Michigan Ad Compares Stem Cell Study to Tuskegee Study

A television ad created by opponents of a ballot measure that would allow embryonic stem-cell research in Michigan likens such work to the infamous Tuskegee syphilis study.

The ad, which began running Tuesday in the Detroit, Flint, and Saginaw areas, shows newspaper headlines and other references to the Tuskegee study.

In the study by the U.S. Public Health Service in Tuskegee, Ala., poor, black men with syphilis weren't told they had the disease and were denied treatment when penicillin became available in the 1940s. The widely criticized study ended in 1972.

Proposal 2 on the November ballot would change the state constitution to allow people to donate embryos left over from fertility treatments for scientific research.

"Unfortunately, unrestricted science has had an ugly past," the announcer warns, "and it's been unfairly applied to the vulnerable and minorities. Proponents of Proposal 2 are now seeking the right to conduct unregulated scientific experimentation on live human embryos. They say they'll have oversight and follow federal restrictions. But the problem is, there are none. Research without restrictions? Too much room for too much abuse."

Dr. Lisa Newman, a University of Michigan professor of surgery, said in a statement released by backers of Proposal 2 that the ad "features distortions, fear-mongering and dangerous misrepresentations."

"As a doctor and an African-American, I am outraged that this ad would use a tragedy in medical history to misinform the public about health care research," Newman said.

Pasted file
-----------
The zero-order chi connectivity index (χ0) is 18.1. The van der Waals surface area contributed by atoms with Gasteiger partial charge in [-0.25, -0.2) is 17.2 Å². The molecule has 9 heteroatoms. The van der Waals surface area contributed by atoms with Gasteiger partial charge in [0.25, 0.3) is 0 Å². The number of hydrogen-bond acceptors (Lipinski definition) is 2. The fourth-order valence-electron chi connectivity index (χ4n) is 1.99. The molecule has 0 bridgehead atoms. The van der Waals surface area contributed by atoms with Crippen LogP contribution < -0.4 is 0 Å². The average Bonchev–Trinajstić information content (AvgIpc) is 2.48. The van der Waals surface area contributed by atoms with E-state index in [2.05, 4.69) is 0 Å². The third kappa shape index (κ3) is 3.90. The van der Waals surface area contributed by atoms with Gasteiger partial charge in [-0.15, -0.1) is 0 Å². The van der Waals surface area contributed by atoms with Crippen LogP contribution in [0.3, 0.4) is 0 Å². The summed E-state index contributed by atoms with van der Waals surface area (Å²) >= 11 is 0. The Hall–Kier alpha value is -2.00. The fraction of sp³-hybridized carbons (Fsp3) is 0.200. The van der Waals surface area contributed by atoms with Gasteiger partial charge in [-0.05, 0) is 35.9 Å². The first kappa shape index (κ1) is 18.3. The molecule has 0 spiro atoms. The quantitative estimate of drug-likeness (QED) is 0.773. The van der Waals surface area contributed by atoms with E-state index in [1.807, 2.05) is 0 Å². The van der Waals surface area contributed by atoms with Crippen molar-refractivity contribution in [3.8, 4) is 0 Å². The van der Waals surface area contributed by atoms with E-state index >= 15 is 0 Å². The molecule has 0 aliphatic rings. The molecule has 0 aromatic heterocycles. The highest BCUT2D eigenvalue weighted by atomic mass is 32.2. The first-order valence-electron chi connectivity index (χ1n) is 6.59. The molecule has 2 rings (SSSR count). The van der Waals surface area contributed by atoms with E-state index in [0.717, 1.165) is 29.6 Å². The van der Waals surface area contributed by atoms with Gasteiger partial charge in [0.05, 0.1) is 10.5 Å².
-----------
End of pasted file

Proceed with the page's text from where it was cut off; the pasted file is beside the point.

A spokesman for the group responsible for the ad said it merely shows an example of the horrors of past unregulated scientific experimentation.

"We use an example of something that people recognize is a failure of federal oversight, of state oversight," said Dave Doyle of Michigan Citizens Against Unrestricted Science and Experimentation.

An analysis by the nonpartisan Citizens Research Council of Michigan has said research on human embryos mainly would be regulated by the federal government if Proposal 2 passes. Embryonic stem-cell research conducted with federal funding is regulated by the National Institutes of Health, according the research council's review.

Doyle contends that the proposal would keep Michigan lawmakers from regulating stem cell research, therapies or cures. He noted that not all research is funded federally.

The proposal is being fought most fiercely by Right to Life of Michigan and the Michigan Catholic Conference, which is the largest financial backer of the opposition group.